The ‘right to exist’ and the political right
Victimhood is a powerful claim on the rest of society and the world. Letting go of it is like writing off the debt someone owes to us
Recently, I read Letters To My Palestinian Neighbour by Yossi Klein Halevi. A friend had shipped it to me. I could not let him down. I am glad I read the book. It is reasonably short and an easy read. One learns a lot about the geography of Israel, its customs, conventions, traditions and holidays. The tensions, contradictions and debates that animate Israeli society are mirrored in India, too. For example, Israeli leftists call the Jewish settlements occupied territories.
It should come as no surprise to readers that the peace initiatives had been launched by the Israeli right and that the people of Israel trust it to make peace without sacrificing their security. The world over, it is a feature of the left to bask in the comfort and security provided by the nation state and work on chipping away at its foundations.
The book came as a reality check to someone who has been listening non-stop to Spanish tour guides waxing lyrical about the three to four centuries between the eighth and 12th centuries in which Muslims, Jews and Christians coexisted peacefully in kingdoms that constitute modern Spain.
The two intifadas were launched right after the peace processes were initiated and Yasser Arafat’s speech in Arabic in a mosque in Johannesburg that he had no intention of making durable peace with Israel, and that the peace process was the pause that refreshed the conflict, hold eternal lessons for those who harbour peaceful intentions in various conflict situations around the world and in India. The challenge lies in ascertaining and verifying not only the credibility of one’s interlocutors, but also their sincerity. Peace has a far better chance of flowing from strength rather than from merely benign intentions. Halevi gets it.
It is fascinating to note two concurrent and seemingly contradictory strands that run continuously throughout the book. One is the repetitive and plaintive plea for peace, understanding, and the right to exist as a Jew. That is not a flaw or a shortcoming of the book. That is a reflection of the author’s sincere yearning for peace and security. He understands that justice for both Palestinians and Jews is possible only through injustice to both. He advocates partition of the land that both claim exclusively as theirs.
At the same time, the author lays down the non-negotiability of the right of Jews to exist, of the land and the state of Israel to exist, unambiguously. He is not a softie. He is not a peacenik. Halevi confronts the issue of the Holocaust. Instead of looking for sympathy and playing the victim card, he states that the birth of Israel was not because of the Holocaust, but that the Holocaust happened because there was no Israel.
The Holocaust happened because the Nazis thought that merely being a Jew was a crime and that a logical “remedy” for that crime was their extinction. More than seven decades later, many still think that an encore is due. Iran’s missiles advertise their intent rather clearly. They proclaim “Death to Israel”.
Given this context, it is tempting to conclude that Halevi’s letters to his Palestinian neighbour are an exercise in naïveté. Indeed, the combined weight of human character, limitations of human imagination and history are against his quest for mutual security, accommodation and lasting peace. The wounds of a hundred years will take that long or longer to heal, if they can. Even then, it will take sustained efforts—day in and day out—to begin trusting one another. To undo it all, however, takes just one lone ranger—a crazy human—to press the “default” button and restart the cycle of violence. It takes one cockroach to spoil a bowl full of tasty cherries. So the odds are stacked against Halevi and his mission.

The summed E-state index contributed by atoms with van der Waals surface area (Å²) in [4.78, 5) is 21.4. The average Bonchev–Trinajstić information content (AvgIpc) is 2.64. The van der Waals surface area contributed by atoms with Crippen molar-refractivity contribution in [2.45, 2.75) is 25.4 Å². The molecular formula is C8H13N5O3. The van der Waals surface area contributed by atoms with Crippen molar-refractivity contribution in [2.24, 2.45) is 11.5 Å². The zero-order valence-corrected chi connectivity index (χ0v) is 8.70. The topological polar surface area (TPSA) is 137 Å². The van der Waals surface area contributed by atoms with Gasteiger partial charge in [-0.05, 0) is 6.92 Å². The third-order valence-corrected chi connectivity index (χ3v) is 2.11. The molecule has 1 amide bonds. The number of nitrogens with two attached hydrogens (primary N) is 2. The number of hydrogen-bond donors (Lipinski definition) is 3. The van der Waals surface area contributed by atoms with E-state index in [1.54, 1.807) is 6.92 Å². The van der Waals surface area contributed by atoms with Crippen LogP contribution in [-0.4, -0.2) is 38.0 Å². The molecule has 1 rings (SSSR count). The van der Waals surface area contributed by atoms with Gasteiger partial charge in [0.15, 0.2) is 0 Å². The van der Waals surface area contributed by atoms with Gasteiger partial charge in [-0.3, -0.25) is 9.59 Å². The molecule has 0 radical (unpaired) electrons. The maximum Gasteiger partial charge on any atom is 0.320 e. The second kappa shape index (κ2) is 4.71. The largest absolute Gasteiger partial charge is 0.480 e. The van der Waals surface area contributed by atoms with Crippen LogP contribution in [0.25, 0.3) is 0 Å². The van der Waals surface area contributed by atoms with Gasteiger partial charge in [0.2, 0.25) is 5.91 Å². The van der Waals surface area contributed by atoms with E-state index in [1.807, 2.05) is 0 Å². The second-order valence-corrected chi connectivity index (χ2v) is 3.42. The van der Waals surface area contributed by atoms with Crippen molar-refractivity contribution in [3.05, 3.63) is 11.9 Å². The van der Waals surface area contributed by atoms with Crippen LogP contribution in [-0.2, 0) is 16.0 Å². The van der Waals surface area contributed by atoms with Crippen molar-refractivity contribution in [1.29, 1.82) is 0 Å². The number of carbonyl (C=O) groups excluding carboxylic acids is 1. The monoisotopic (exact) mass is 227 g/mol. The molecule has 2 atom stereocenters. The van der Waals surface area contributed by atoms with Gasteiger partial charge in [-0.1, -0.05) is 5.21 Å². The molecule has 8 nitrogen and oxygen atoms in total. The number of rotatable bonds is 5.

But that only makes his letters more, not less, important. They delay, if not deny, the spiral of death and destruction. In doing so, they raise the prospect—even if only imperceptibly—of setting off a virtuous cycle of dialogue, curiosity and empathy, which, as he notes in the book, are antidotes to self-righteousness. It was inspiring to read about the priest who took a small group of Arabs and Jews to Auschwitz, right after the second intifada. Even with that initiative, the enormity of the task involved becomes clear when one reads that an Arab participant who joined that expedition was warned that she would lose her victimhood if she undertook the journey to Auschwitz.
Victimhood is a powerful claim on the rest of society and the world. Letting go of it is like writing off the debt someone owes to us. No more future claims against them. It is voluntary abdication of power over others. It is not easy to do and, worse, there are many organizations—not just the alleged victims alone—that are invested in the process of nurturing and harvesting victimhood. It explains why only one Arab nation (Jordan) has granted citizenship rights to Palestinian refugees. It also explains (only) partially why Arab nations find it convenient to let Iraqi, Syrian, Libyan and Yemenese refugees seek shelter in Europe rather than accommodate them in their lands.
What next, then? One hopes faintly that a thoughtful and empathetic Palestinian neighbour replies to Halevi’s letters, reciprocates the sentiments and, thus, slowly enlarges the circle of reason and hope. Most importantly, he or she should proudly and fiercely stand behind those sentiments, and uphold and defend them while speaking in Arabic to an Arab audience.
V. Anantha Nageswaran is an independent consultant based in Singapore. He blogs regularly at Thegoldstandardsite.wordpress.com. Read Anantha’s Mint columns at www.livemint.com/baretalk
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